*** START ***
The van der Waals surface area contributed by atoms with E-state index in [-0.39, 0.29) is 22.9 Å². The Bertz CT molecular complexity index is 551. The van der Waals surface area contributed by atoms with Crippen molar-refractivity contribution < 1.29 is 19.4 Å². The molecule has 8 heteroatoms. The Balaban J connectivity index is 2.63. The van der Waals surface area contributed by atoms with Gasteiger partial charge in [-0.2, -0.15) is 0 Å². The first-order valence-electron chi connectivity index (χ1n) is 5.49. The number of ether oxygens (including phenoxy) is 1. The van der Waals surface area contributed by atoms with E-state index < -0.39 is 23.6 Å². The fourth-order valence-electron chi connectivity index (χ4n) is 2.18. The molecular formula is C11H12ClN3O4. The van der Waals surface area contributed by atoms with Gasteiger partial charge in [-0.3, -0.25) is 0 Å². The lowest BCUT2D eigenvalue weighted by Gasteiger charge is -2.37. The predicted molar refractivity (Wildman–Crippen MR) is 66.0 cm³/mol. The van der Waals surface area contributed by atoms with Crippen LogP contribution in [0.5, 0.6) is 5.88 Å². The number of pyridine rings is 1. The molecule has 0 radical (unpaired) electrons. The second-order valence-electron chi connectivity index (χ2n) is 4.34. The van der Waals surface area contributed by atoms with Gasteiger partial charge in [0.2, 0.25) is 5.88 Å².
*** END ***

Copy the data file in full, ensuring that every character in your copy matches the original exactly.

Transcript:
The van der Waals surface area contributed by atoms with E-state index in [-0.39, 0.29) is 22.9 Å². The Bertz CT molecular complexity index is 551. The van der Waals surface area contributed by atoms with Crippen molar-refractivity contribution < 1.29 is 19.4 Å². The molecule has 8 heteroatoms. The Balaban J connectivity index is 2.63. The van der Waals surface area contributed by atoms with Gasteiger partial charge in [-0.2, -0.15) is 0 Å². The first-order valence-electron chi connectivity index (χ1n) is 5.49. The number of ether oxygens (including phenoxy) is 1. The van der Waals surface area contributed by atoms with E-state index < -0.39 is 23.6 Å². The fourth-order valence-electron chi connectivity index (χ4n) is 2.18. The molecular formula is C11H12ClN3O4. The van der Waals surface area contributed by atoms with Gasteiger partial charge in [-0.3, -0.25) is 0 Å². The lowest BCUT2D eigenvalue weighted by Gasteiger charge is -2.37. The predicted molar refractivity (Wildman–Crippen MR) is 66.0 cm³/mol. The van der Waals surface area contributed by atoms with Crippen LogP contribution in [0.5, 0.6) is 5.88 Å². The number of pyridine rings is 1. The molecule has 0 radical (unpaired) electrons. The second-order valence-electron chi connectivity index (χ2n) is 4.34. The van der Waals surface area contributed by atoms with Gasteiger partial charge in [0.2, 0.25) is 5.88 Å².